Back then, there weren't many people who stood out like I did. At that time, being trans wasn't talked about much, and I don't think I even knew the language at that time. I was just listening to myself and what made me happy and what felt right and natural for me, but also high school — you need to know your crowd and fit in. So I would get bullied; I'd sometimes have people throw things at me. I couldn't use the bathroom at one point. Many teachers didn't understand me, and if I tried using the boys' bathroom, they would be like, "What are you doing here?" And then as a teen, I didn't feel comfortable going to the women's restroom, because I didn't want to make other people uncomfortable. So I was always stuck and I would wait until after school to use the restroom, or I would cut school to run across the street to the Popeyes or Starbucks to use the restroom.
After high school, I went to fashion school, and then I fell into modeling. But at that time too, being trans wasn't the most popular thing, so I had designers say, "I don't really like your body, you don't fit the image I want." Or, "There's only a certain market for you." And I took that personally. I was tired of constantly having to limit myself, to push myself back.
Then, I found pageantry — where you could walk the runway, you could speak your mind, where you could have a purpose, where you could empower yourself through being there on stage and being there for yourself. I used to think pageants objectified women, but then I learned to actually listen to what they the contestants were saying. And I also think it taught me that just because someone is beautiful doesn't mean they're just limited to that. They're capable of so many more things, as long as you're fit to listen.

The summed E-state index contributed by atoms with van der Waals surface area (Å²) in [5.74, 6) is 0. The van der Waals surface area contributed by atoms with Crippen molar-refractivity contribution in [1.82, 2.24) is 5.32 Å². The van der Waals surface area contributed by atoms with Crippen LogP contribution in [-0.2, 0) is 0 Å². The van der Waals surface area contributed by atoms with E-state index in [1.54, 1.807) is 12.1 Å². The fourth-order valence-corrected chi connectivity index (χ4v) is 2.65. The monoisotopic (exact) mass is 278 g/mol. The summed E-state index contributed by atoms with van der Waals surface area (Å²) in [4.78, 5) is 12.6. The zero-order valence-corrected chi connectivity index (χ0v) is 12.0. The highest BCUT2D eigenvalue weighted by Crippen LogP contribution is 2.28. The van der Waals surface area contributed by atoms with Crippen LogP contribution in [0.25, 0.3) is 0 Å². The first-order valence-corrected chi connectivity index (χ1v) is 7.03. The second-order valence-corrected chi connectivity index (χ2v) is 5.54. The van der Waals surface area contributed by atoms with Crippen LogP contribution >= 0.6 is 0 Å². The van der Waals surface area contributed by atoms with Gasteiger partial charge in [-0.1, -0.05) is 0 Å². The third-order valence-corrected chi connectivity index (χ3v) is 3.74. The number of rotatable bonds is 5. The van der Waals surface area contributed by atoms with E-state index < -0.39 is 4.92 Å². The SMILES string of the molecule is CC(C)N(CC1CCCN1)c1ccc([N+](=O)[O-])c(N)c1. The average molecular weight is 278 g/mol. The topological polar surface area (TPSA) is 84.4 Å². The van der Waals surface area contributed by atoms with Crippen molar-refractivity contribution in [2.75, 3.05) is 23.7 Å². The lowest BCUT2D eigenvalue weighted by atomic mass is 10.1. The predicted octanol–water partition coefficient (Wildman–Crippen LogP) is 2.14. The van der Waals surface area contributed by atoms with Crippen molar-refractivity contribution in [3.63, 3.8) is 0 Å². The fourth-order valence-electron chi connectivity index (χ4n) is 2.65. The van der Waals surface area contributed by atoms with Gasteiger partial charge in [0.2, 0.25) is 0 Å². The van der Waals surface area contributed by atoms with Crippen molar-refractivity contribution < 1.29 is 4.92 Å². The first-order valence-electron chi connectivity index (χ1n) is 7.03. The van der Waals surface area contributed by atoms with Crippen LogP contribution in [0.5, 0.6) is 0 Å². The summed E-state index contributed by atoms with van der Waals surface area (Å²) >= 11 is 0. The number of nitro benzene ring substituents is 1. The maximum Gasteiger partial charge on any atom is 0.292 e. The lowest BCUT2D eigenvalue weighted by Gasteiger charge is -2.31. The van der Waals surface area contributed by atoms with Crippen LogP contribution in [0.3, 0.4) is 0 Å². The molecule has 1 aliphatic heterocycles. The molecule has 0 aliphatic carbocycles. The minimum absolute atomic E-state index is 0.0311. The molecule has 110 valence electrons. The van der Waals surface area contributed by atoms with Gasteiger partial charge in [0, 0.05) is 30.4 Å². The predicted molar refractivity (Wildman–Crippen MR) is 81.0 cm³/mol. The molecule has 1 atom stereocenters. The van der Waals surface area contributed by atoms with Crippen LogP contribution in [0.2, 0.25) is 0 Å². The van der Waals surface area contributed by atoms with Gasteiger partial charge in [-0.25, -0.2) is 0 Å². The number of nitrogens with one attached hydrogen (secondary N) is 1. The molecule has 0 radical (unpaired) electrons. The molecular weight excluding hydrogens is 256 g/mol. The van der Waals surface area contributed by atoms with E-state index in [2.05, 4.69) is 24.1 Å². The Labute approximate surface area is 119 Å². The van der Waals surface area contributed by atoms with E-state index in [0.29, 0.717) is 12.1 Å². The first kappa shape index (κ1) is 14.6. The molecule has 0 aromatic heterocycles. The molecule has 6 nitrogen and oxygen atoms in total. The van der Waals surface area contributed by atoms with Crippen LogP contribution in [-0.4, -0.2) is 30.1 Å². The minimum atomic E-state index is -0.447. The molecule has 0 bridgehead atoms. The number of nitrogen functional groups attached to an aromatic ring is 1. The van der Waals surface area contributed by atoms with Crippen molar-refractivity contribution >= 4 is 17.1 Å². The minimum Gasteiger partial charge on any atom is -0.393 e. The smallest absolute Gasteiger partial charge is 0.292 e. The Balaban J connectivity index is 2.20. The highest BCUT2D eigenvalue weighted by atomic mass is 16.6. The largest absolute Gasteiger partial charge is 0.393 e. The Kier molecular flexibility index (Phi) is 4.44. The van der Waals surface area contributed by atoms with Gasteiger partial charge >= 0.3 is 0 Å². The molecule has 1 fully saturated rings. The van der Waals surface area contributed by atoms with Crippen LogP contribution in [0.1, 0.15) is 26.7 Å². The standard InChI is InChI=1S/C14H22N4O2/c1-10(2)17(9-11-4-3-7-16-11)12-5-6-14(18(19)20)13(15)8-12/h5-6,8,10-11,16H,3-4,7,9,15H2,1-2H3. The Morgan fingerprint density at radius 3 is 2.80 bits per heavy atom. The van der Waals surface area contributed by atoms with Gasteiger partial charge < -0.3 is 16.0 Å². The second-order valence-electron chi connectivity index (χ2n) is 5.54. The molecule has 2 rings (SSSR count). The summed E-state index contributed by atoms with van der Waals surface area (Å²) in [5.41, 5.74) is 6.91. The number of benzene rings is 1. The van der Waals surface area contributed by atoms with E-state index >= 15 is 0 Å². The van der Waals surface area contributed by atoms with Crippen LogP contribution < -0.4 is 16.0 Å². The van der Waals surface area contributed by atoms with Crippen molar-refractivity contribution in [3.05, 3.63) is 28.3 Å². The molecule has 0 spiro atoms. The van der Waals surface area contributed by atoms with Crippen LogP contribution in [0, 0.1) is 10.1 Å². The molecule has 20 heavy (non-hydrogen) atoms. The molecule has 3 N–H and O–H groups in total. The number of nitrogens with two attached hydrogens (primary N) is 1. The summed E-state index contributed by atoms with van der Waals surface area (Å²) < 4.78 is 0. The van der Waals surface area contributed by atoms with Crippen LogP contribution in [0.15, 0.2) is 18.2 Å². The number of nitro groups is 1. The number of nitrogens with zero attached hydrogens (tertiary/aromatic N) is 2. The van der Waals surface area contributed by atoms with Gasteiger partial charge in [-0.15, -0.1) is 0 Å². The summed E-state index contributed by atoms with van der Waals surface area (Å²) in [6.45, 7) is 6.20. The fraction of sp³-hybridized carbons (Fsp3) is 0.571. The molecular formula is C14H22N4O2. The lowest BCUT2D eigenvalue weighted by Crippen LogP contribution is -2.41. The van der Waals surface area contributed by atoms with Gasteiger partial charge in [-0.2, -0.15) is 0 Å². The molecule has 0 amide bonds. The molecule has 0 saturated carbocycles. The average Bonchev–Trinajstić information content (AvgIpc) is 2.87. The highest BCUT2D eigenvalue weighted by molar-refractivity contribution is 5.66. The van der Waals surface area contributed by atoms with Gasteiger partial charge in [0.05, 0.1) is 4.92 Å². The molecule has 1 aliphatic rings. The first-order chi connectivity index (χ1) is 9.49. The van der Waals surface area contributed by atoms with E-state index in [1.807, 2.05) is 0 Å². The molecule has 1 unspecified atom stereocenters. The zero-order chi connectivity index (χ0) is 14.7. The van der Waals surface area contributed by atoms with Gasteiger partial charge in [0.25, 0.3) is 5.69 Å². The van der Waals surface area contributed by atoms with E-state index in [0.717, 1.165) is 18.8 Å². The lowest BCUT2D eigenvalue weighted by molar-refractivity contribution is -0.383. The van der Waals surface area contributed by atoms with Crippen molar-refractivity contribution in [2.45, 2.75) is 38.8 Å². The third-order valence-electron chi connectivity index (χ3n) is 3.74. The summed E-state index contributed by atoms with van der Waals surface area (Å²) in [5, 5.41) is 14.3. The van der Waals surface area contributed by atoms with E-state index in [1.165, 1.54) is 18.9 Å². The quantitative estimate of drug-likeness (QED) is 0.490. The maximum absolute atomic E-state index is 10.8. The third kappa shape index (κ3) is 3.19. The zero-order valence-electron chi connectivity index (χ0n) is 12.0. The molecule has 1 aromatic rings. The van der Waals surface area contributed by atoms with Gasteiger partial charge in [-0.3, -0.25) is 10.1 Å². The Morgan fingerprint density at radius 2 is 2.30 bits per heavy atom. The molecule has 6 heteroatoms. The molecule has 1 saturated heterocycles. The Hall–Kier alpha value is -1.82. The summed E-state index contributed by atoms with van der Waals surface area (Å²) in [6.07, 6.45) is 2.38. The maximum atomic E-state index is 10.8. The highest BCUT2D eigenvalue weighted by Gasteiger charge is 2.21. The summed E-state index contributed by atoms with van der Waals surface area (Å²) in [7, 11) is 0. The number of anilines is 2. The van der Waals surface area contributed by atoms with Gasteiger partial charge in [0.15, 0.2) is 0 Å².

I still can't forget the moment I won Miss Nevada. It was really a life-changing experience; it was honestly like a Cinderella story for me. I once competed in a different state, where I was humiliated, where I was asked to provide a letter from the doctor that would prove I was "woman enough." And then I was excluded from the events and treated unfairly. So for a long time, I thought that would be my reality. But that changed when I moved to Las Vegas. When I competed in Nevada, for the most part, everyone was really great. When I won, you could tell how the girls supported me, and how the friends that I made there were genuinely happy for me. And I still talk to a lot of them to this day. I think everyone should be able to be celebrated in that way.
The way trans rights are being politicized today, it's sad — there are days when you feel personally attacked and you don't understand why. But what I do to find joy is surround myself with my community. And sometimes even talking to other people who don't have the same perspective — talking to them, trying to understand their side and having them understand your side, is helpful. Because you're really connecting as people, and I think at the end of the day, regardless of how different we are, we are all one race, and that's the human race.
And right now, I'm just searching and trying to dig up my childhood, because I lived a life for someone else. So now I'm trying to figure out: who is Kat? What makes Kat happy? It's a process, but I'm very thankful that I'm able to do the things I want to do with work, having space for fashion and to work on my business. I'm allowing myself to really be happy and figure out and discover who I really am.
— As told to Lena Felton